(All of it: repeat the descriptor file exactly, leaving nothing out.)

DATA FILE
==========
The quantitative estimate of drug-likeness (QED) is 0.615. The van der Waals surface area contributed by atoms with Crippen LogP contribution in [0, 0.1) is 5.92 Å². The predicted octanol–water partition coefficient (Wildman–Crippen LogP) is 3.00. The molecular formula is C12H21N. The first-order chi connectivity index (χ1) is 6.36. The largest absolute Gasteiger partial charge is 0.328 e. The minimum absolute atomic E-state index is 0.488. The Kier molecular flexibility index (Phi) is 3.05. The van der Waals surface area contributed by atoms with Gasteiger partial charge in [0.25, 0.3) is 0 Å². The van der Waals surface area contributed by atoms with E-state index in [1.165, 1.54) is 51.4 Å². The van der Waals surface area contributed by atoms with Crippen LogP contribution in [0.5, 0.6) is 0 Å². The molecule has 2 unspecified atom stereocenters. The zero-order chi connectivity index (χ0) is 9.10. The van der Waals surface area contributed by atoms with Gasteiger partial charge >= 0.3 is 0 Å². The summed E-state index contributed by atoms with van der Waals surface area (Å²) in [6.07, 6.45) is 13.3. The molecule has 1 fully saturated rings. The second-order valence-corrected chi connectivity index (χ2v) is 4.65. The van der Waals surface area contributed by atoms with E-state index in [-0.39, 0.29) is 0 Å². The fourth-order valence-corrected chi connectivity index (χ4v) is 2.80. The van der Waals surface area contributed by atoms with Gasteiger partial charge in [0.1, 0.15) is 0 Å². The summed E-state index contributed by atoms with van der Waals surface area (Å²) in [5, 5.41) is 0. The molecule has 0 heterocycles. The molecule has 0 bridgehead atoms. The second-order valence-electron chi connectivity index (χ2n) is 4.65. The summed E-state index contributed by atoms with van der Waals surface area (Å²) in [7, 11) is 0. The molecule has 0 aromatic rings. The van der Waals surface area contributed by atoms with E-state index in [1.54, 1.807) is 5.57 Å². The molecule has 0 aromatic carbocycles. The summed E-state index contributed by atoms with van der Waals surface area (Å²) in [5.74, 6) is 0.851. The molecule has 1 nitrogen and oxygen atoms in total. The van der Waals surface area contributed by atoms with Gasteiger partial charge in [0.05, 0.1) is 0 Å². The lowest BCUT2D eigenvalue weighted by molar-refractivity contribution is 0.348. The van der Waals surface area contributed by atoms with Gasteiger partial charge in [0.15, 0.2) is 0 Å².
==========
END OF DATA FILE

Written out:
The quantitative estimate of drug-likeness (QED) is 0.615. The van der Waals surface area contributed by atoms with Crippen LogP contribution in [0, 0.1) is 5.92 Å². The predicted octanol–water partition coefficient (Wildman–Crippen LogP) is 3.00. The molecular formula is C12H21N. The first-order chi connectivity index (χ1) is 6.36. The largest absolute Gasteiger partial charge is 0.328 e. The minimum absolute atomic E-state index is 0.488. The Kier molecular flexibility index (Phi) is 3.05. The van der Waals surface area contributed by atoms with Gasteiger partial charge in [0.25, 0.3) is 0 Å². The van der Waals surface area contributed by atoms with E-state index in [1.165, 1.54) is 51.4 Å². The van der Waals surface area contributed by atoms with Crippen LogP contribution in [0.5, 0.6) is 0 Å². The molecule has 2 unspecified atom stereocenters. The zero-order chi connectivity index (χ0) is 9.10. The van der Waals surface area contributed by atoms with Gasteiger partial charge >= 0.3 is 0 Å². The summed E-state index contributed by atoms with van der Waals surface area (Å²) in [6.07, 6.45) is 13.3. The molecule has 1 fully saturated rings. The second-order valence-corrected chi connectivity index (χ2v) is 4.65. The van der Waals surface area contributed by atoms with E-state index in [-0.39, 0.29) is 0 Å². The fourth-order valence-corrected chi connectivity index (χ4v) is 2.80. The van der Waals surface area contributed by atoms with Gasteiger partial charge in [0.1, 0.15) is 0 Å². The summed E-state index contributed by atoms with van der Waals surface area (Å²) in [5, 5.41) is 0. The molecule has 0 heterocycles. The molecule has 0 bridgehead atoms. The second-order valence-electron chi connectivity index (χ2n) is 4.65. The summed E-state index contributed by atoms with van der Waals surface area (Å²) in [7, 11) is 0. The molecule has 0 aromatic rings. The van der Waals surface area contributed by atoms with E-state index in [1.54, 1.807) is 5.57 Å². The molecule has 0 aromatic carbocycles. The summed E-state index contributed by atoms with van der Waals surface area (Å²) in [5.74, 6) is 0.851. The molecule has 1 nitrogen and oxygen atoms in total. The van der Waals surface area contributed by atoms with Gasteiger partial charge in [0.05, 0.1) is 0 Å². The lowest BCUT2D eigenvalue weighted by molar-refractivity contribution is 0.348. The van der Waals surface area contributed by atoms with Gasteiger partial charge in [0.15, 0.2) is 0 Å².